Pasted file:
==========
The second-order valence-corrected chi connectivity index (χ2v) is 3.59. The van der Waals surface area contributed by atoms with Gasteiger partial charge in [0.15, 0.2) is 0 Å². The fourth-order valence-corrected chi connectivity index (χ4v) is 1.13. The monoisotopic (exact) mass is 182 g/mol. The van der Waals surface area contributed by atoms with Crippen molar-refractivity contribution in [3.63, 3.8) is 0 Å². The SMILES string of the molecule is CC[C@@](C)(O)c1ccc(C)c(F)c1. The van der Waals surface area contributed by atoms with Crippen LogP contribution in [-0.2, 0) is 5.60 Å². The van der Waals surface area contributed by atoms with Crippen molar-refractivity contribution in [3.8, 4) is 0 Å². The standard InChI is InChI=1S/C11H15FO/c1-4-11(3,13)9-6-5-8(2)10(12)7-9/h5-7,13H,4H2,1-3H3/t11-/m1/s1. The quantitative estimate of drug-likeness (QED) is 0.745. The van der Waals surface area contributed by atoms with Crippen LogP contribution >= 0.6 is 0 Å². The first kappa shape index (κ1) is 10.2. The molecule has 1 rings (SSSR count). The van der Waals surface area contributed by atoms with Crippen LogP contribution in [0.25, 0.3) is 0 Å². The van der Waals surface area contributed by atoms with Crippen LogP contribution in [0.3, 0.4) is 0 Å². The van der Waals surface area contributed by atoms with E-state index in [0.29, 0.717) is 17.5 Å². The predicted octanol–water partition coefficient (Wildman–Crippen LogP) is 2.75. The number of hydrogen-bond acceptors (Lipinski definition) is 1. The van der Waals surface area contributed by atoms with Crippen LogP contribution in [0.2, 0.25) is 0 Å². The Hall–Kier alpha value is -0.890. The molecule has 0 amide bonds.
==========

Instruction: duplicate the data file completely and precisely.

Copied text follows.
The second-order valence-corrected chi connectivity index (χ2v) is 3.59. The van der Waals surface area contributed by atoms with Gasteiger partial charge in [0.15, 0.2) is 0 Å². The fourth-order valence-corrected chi connectivity index (χ4v) is 1.13. The monoisotopic (exact) mass is 182 g/mol. The van der Waals surface area contributed by atoms with Crippen molar-refractivity contribution in [3.63, 3.8) is 0 Å². The SMILES string of the molecule is CC[C@@](C)(O)c1ccc(C)c(F)c1. The van der Waals surface area contributed by atoms with Crippen LogP contribution in [-0.2, 0) is 5.60 Å². The van der Waals surface area contributed by atoms with Crippen molar-refractivity contribution in [3.8, 4) is 0 Å². The standard InChI is InChI=1S/C11H15FO/c1-4-11(3,13)9-6-5-8(2)10(12)7-9/h5-7,13H,4H2,1-3H3/t11-/m1/s1. The quantitative estimate of drug-likeness (QED) is 0.745. The van der Waals surface area contributed by atoms with Crippen LogP contribution >= 0.6 is 0 Å². The first kappa shape index (κ1) is 10.2. The molecule has 1 rings (SSSR count). The van der Waals surface area contributed by atoms with Crippen LogP contribution in [0.25, 0.3) is 0 Å². The van der Waals surface area contributed by atoms with Crippen LogP contribution in [0.3, 0.4) is 0 Å². The van der Waals surface area contributed by atoms with E-state index in [0.29, 0.717) is 17.5 Å². The predicted octanol–water partition coefficient (Wildman–Crippen LogP) is 2.75. The number of hydrogen-bond acceptors (Lipinski definition) is 1. The van der Waals surface area contributed by atoms with Crippen LogP contribution in [0.2, 0.25) is 0 Å². The Hall–Kier alpha value is -0.890. The molecule has 0 amide bonds.